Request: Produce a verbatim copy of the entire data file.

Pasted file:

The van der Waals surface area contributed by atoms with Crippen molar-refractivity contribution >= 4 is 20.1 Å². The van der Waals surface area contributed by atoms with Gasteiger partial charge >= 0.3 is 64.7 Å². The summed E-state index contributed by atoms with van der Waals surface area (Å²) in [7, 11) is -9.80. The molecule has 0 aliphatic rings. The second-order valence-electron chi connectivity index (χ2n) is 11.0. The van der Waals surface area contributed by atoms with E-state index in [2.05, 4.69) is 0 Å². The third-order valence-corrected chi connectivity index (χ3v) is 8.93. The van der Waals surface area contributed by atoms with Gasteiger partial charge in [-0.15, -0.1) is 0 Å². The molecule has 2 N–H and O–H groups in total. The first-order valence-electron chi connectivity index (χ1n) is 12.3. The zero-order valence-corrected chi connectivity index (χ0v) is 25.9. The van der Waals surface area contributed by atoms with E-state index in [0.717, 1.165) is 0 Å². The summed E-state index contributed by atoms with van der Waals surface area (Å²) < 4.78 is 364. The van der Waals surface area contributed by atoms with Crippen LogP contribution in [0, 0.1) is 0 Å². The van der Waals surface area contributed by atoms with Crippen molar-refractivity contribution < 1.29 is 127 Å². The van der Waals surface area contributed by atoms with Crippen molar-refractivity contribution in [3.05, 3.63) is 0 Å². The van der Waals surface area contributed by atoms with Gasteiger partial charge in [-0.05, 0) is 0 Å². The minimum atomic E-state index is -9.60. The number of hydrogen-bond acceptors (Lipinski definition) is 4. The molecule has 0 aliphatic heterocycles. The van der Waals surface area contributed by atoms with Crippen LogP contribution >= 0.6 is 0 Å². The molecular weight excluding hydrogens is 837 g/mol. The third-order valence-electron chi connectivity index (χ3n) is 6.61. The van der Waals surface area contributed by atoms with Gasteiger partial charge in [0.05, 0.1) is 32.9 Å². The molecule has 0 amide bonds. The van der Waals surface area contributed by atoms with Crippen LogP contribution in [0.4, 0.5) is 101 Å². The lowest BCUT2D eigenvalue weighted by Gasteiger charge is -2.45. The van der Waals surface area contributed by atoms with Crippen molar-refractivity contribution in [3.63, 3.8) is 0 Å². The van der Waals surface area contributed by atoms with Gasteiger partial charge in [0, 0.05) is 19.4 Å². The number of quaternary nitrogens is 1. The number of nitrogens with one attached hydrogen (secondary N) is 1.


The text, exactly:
The van der Waals surface area contributed by atoms with Crippen molar-refractivity contribution >= 4 is 20.1 Å². The van der Waals surface area contributed by atoms with Gasteiger partial charge >= 0.3 is 64.7 Å². The summed E-state index contributed by atoms with van der Waals surface area (Å²) in [7, 11) is -9.80. The molecule has 0 aliphatic rings. The second-order valence-electron chi connectivity index (χ2n) is 11.0. The van der Waals surface area contributed by atoms with E-state index in [2.05, 4.69) is 0 Å². The third-order valence-corrected chi connectivity index (χ3v) is 8.93. The van der Waals surface area contributed by atoms with Gasteiger partial charge in [-0.15, -0.1) is 0 Å². The molecule has 2 N–H and O–H groups in total. The first-order valence-electron chi connectivity index (χ1n) is 12.3. The zero-order valence-corrected chi connectivity index (χ0v) is 25.9. The van der Waals surface area contributed by atoms with E-state index in [0.717, 1.165) is 0 Å². The summed E-state index contributed by atoms with van der Waals surface area (Å²) < 4.78 is 364. The van der Waals surface area contributed by atoms with Crippen LogP contribution in [0, 0.1) is 0 Å². The van der Waals surface area contributed by atoms with Crippen molar-refractivity contribution < 1.29 is 127 Å². The van der Waals surface area contributed by atoms with Crippen molar-refractivity contribution in [3.05, 3.63) is 0 Å². The van der Waals surface area contributed by atoms with Gasteiger partial charge in [-0.05, 0) is 0 Å². The minimum atomic E-state index is -9.60. The number of hydrogen-bond acceptors (Lipinski definition) is 4. The molecule has 0 aliphatic heterocycles. The van der Waals surface area contributed by atoms with Crippen LogP contribution >= 0.6 is 0 Å². The molecular weight excluding hydrogens is 837 g/mol. The third-order valence-electron chi connectivity index (χ3n) is 6.61. The van der Waals surface area contributed by atoms with Gasteiger partial charge in [0.05, 0.1) is 32.9 Å². The molecule has 0 amide bonds. The van der Waals surface area contributed by atoms with Crippen LogP contribution in [0.4, 0.5) is 101 Å². The lowest BCUT2D eigenvalue weighted by Gasteiger charge is -2.45. The van der Waals surface area contributed by atoms with Crippen molar-refractivity contribution in [3.63, 3.8) is 0 Å². The van der Waals surface area contributed by atoms with Gasteiger partial charge in [0, 0.05) is 19.4 Å². The number of quaternary nitrogens is 1. The number of nitrogens with one attached hydrogen (secondary N) is 1.